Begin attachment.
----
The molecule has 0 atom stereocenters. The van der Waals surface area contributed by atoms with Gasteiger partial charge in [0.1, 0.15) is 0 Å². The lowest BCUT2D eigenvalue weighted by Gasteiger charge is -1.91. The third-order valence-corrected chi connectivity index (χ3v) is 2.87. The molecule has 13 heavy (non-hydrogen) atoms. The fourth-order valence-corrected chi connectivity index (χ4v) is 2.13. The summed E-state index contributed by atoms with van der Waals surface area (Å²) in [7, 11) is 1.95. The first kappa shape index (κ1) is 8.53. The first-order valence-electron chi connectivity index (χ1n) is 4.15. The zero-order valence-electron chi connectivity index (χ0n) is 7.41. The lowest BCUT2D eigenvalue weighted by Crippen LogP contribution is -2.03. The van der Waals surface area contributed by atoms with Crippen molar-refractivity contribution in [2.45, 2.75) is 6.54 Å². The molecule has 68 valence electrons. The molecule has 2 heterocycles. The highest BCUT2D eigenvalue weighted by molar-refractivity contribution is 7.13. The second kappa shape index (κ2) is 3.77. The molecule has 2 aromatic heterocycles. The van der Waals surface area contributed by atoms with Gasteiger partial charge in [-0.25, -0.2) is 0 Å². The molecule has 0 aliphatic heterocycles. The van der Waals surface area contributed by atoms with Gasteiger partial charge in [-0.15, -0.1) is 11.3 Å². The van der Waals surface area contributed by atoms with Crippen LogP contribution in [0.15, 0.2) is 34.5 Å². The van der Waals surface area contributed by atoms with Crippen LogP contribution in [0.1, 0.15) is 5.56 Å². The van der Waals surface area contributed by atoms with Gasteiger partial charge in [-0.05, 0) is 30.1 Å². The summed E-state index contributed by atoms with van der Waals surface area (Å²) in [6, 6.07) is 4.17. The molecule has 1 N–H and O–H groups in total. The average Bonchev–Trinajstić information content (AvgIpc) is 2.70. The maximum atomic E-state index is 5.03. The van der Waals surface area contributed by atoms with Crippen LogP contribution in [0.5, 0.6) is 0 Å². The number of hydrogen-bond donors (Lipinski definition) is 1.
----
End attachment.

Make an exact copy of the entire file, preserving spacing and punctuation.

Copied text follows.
The molecule has 0 atom stereocenters. The van der Waals surface area contributed by atoms with Gasteiger partial charge in [0.1, 0.15) is 0 Å². The lowest BCUT2D eigenvalue weighted by Gasteiger charge is -1.91. The third-order valence-corrected chi connectivity index (χ3v) is 2.87. The molecule has 13 heavy (non-hydrogen) atoms. The fourth-order valence-corrected chi connectivity index (χ4v) is 2.13. The summed E-state index contributed by atoms with van der Waals surface area (Å²) in [7, 11) is 1.95. The first kappa shape index (κ1) is 8.53. The first-order valence-electron chi connectivity index (χ1n) is 4.15. The zero-order valence-electron chi connectivity index (χ0n) is 7.41. The lowest BCUT2D eigenvalue weighted by Crippen LogP contribution is -2.03. The van der Waals surface area contributed by atoms with Crippen molar-refractivity contribution in [2.45, 2.75) is 6.54 Å². The molecule has 68 valence electrons. The molecule has 2 heterocycles. The highest BCUT2D eigenvalue weighted by molar-refractivity contribution is 7.13. The second kappa shape index (κ2) is 3.77. The molecule has 2 aromatic heterocycles. The van der Waals surface area contributed by atoms with Gasteiger partial charge in [-0.25, -0.2) is 0 Å². The molecule has 0 aliphatic heterocycles. The van der Waals surface area contributed by atoms with Gasteiger partial charge in [-0.15, -0.1) is 11.3 Å². The van der Waals surface area contributed by atoms with Crippen LogP contribution in [0.15, 0.2) is 34.5 Å². The van der Waals surface area contributed by atoms with Crippen LogP contribution in [0.1, 0.15) is 5.56 Å². The van der Waals surface area contributed by atoms with Gasteiger partial charge in [-0.05, 0) is 30.1 Å². The summed E-state index contributed by atoms with van der Waals surface area (Å²) in [6, 6.07) is 4.17. The molecule has 1 N–H and O–H groups in total. The average Bonchev–Trinajstić information content (AvgIpc) is 2.70. The maximum atomic E-state index is 5.03. The van der Waals surface area contributed by atoms with Crippen LogP contribution in [0.5, 0.6) is 0 Å². The number of hydrogen-bond donors (Lipinski definition) is 1.